Exercise Report : Anatolian Eagle 2021
The Turkish Air Force (THK) hosted the Anatolian Eagle multinational exercise at the 3rd Main Jet Base in Konya for the first time again since the 2020 edition was cancelled due to the COVID-19 pandemic. Since its establishment in 2001 up to 15 countries, more than 33000 personnel and 2000 air assets participated at 43 Anatolian Eagle editions for a total of around 24000 sorties flown. Anatolian Eagle 2021 was held between June 21st and July 2nd.
Anatolian Eagle 2021 Participants
Besides the usual presence and numerous aircraft from the host nation, AE 2021 saw the participation of Qatari, Azerbaijani and Pakistani air forces. Apart from the Turks, no NATO countries were present with their own aircraft, the only exception being an E-3A Sentry AWACS. More impressive was the large number of nations observing the exercise: Bangladesh, Belarus, Bulgaria, Burkina Faso, Georgia, Iraq, Sweden, Kosovo, Lebanon, Hungary, Malaysia, Nigeria, Romania, Tunisia, Ukraine, Oman, Jordan, and Japan.
The Azerbaijan Air Force participated for the first time with fighter jets, sending a pair of MiG-29s from Sumqayit/Nasosnaya air base and two Su-25s from Kürdəmir air base.
Following their debut at Anatolian Eagle two years ago, the Pakistan Air Force JF-17 Thunders returned to Konya with five aircraft from 16 Squadron "Black Panthers" based at Minhas/Kamra air base.
The Qatar Emiri Air Force attended the exercise with four of its brand new Rafales from 1st Fighter Wing, Tamim air base. This marked the debut of the Qatari Rafale DQ/EQ in an international exercise abroad. These French-made fighters can become a usual presence at Konya air base, as it was reported that the Turkish military chief General Yasar Guler signed a technical agreement with his Qatari counterpart to undertake flight training in Turkey for the next five years with the possibility of a one-year extension. If the Turkish parliament signs the deal into law, Qatar will be able to permanently deploy up to 250 personnel and 36 aircraft on Turkish soil, with the large base of Konya as the most likely location due the presence of the Anatolian Eagle Training Center (AETC) and the large, dedicated air space available for training. Such a deployment could include the Qatari Rafale and Mirage 2000 fighter jets, C-17 and C-130 cargo aircraft, and AW-139 and AH-64 Apache helicopters.
The large Turkish component making up the Blue Force in the exercise consisted of 30 F-16C/D from 113, 151, 152, 181 and 191 Filo and support aircraft, including one KC-135R tanker from 101 Filo and one ANKA-S UAV of 302 Filo. A single E-7T AEW&C of the 131 Filo provided the battlefield situational awareness (along with the NATO E-3A Sentry).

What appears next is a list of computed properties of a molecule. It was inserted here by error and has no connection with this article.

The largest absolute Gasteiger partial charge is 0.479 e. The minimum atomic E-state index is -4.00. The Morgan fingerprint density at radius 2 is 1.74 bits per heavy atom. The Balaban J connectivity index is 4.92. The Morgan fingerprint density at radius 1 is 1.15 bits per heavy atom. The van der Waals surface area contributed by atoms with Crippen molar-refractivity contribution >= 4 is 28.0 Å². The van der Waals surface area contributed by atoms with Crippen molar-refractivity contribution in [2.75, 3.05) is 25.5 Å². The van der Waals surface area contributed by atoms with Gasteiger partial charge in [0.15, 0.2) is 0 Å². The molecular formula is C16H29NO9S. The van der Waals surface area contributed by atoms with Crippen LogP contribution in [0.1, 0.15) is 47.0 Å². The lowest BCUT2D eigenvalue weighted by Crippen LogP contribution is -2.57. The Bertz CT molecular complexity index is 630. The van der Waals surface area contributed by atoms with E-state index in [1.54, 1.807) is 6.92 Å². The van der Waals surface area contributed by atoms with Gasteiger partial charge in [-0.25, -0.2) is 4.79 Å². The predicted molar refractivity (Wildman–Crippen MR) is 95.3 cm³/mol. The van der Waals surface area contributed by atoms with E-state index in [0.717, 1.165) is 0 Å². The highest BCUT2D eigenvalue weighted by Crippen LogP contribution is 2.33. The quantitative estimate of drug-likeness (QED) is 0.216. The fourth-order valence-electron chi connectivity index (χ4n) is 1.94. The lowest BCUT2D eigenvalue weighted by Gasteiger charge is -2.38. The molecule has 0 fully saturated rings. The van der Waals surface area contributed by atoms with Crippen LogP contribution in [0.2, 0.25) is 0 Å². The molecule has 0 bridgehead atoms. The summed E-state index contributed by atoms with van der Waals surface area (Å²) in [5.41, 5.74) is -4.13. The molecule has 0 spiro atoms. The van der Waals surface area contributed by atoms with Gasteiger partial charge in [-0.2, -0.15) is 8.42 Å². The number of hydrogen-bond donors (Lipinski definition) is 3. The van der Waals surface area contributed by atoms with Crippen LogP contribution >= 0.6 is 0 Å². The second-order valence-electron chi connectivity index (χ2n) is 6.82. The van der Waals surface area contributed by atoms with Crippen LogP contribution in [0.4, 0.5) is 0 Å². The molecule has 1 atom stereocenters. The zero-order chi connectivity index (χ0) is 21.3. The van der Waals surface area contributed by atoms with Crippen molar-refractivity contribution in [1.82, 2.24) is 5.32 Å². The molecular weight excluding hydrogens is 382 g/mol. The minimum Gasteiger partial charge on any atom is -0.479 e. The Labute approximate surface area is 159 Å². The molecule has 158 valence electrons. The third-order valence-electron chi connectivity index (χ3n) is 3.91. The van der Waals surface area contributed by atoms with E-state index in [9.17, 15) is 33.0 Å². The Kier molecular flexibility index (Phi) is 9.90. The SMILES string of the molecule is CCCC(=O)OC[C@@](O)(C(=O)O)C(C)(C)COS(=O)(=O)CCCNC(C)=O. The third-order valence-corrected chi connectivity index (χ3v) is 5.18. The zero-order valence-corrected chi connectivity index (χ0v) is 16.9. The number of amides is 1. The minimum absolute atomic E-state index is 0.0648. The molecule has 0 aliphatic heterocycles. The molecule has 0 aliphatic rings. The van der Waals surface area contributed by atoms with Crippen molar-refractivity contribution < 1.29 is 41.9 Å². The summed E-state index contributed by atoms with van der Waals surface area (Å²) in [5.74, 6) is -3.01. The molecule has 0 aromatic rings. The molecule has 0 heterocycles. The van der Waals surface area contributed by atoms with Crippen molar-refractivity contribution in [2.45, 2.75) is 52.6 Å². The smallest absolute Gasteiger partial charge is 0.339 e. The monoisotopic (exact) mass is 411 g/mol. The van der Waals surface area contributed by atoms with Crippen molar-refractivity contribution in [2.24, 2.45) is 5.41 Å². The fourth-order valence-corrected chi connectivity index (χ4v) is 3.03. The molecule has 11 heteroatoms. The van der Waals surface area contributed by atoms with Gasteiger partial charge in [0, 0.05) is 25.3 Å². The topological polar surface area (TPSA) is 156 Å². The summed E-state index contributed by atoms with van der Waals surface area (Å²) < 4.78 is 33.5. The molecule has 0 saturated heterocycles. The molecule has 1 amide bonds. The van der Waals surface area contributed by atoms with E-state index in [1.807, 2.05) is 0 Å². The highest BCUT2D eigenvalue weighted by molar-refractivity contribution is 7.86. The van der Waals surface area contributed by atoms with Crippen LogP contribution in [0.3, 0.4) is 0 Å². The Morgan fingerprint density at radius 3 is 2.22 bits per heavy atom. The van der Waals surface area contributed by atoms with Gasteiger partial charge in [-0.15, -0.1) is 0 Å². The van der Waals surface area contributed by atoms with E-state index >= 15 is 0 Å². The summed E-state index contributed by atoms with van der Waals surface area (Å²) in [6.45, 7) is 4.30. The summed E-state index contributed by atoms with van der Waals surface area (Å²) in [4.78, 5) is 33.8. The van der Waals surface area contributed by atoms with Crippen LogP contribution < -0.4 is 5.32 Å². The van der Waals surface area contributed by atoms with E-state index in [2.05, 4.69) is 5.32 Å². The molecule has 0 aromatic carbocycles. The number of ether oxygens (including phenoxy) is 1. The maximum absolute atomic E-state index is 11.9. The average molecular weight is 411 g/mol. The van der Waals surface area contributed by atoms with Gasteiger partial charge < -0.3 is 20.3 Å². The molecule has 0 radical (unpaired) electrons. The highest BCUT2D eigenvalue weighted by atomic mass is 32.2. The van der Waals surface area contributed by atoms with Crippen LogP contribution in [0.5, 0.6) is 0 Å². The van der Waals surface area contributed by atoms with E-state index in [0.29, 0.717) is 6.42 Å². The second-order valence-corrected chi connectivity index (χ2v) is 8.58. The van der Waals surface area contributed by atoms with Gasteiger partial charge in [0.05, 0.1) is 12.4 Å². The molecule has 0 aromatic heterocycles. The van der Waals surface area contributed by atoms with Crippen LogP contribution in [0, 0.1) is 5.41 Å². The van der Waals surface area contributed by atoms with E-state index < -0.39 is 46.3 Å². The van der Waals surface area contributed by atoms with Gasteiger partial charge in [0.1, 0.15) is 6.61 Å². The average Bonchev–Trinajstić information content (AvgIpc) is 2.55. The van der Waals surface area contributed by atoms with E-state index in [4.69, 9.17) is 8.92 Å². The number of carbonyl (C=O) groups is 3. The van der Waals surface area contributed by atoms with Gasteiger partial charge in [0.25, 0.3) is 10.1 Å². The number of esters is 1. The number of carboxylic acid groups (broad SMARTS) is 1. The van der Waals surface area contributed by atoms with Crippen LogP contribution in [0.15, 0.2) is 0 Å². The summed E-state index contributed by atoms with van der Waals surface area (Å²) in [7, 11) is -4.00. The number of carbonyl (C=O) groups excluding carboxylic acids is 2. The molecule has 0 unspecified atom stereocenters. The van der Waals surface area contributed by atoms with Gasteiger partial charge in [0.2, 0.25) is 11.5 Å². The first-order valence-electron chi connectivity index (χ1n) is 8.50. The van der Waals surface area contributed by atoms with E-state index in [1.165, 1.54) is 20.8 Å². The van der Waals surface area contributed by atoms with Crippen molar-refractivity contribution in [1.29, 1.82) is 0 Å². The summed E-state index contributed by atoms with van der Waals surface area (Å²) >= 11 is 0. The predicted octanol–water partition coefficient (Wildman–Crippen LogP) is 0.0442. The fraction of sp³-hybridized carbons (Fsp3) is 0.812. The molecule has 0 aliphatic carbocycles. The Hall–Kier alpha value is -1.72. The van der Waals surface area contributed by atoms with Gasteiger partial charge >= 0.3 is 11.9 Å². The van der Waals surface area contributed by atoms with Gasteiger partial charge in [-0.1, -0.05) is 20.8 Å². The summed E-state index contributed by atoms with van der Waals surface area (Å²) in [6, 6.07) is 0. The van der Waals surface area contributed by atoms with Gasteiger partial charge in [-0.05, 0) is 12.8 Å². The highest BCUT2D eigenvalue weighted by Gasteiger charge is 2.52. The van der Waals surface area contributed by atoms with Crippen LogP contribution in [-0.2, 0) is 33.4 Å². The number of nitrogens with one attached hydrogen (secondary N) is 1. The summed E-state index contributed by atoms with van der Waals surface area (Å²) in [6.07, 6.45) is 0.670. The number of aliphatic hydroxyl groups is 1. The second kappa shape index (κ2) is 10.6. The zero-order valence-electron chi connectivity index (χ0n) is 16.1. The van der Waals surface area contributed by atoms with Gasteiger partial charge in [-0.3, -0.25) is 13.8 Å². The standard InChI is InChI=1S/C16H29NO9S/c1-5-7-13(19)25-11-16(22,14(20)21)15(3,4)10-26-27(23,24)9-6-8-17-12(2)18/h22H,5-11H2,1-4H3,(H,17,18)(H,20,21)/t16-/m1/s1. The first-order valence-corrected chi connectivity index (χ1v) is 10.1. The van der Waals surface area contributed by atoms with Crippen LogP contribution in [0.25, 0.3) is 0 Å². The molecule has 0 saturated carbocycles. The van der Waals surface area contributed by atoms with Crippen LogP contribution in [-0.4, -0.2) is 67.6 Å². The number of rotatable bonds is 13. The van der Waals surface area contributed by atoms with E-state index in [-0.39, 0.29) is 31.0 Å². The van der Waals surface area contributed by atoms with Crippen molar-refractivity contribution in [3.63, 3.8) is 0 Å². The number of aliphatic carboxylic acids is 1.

The Turkish Air Force also acted as Red Air with surface-to-air assets along with 8 more F-16C/Ds of 132 Filo. Those aggressors were easily recognized due to the flashy red stickers applied on the tail and on the tailplanes.
A welcome surprise during the Media Day was the arrival of two F-4E-2020 Phantoms from 111 Filo, both with special tails. Despite not participating in the full exercise program, the two planes took part in an afternoon mission the following day before returning to their home base in Eskisehir.
The Turkish Naval Forces also participated with two Frigates and two Fast Attack Crafts operating off Turkey’s southern Mediterranean coast.
The training scenario consists of two imaginary nations: Blue (democratic, with a strong military power and allied with world-leading countries) opposed to Red (a poor country but with a good military power and growing as regional power, governed by military after a coup). Under the control of AETC operational command, the Blue forces conducted Combined Air Operations (COMAO), SEAD/DEAD, air superiority, CAP (Combat Air Patrol), CAS (Close Air Support) and CSAR (Combat SAR) operations against targets located within the Red country’s borders, heavily defended by different types of weapons from advanced SAM systems to 4-4,5 generation combat aircraft.
The objectives of the exercise are to prepare pilots and air defense personnel by working in an operational scenario that is as realistic as possible, developing joined and combined operational procedures, keeping attrition to a minimum, and increasing mission effectiveness by giving the opportunity to the fighter pilots to execute their planned tactics in large aerial packages. Finally, by training the participants as they fight the exercise is a useful forum to exchange ideas and lessons learned.
The exercise also serves the Turkish Air Force and NATO to supervise and evaluate the combat readiness and interoperability of 6 F-16s, 1 KC-135R tanker aircraft, and 6 Stinger Air Defense Teams committed to the Very High Readiness Joint Task Force (VJTF) that forms part of the NATO Response Force (NRF).
The Author would like to thank the Turkish Air Force, the Lt. Col. T. Tumer from AETC, the Lt.Col. Serdar Turk, the Air Attaché of Turkey in Rome, and the PAO, Capt. Emrah Akbay and M.Sgt. Tevfik Cimen for their help and the great organization.
Last Modified: 20 August 2021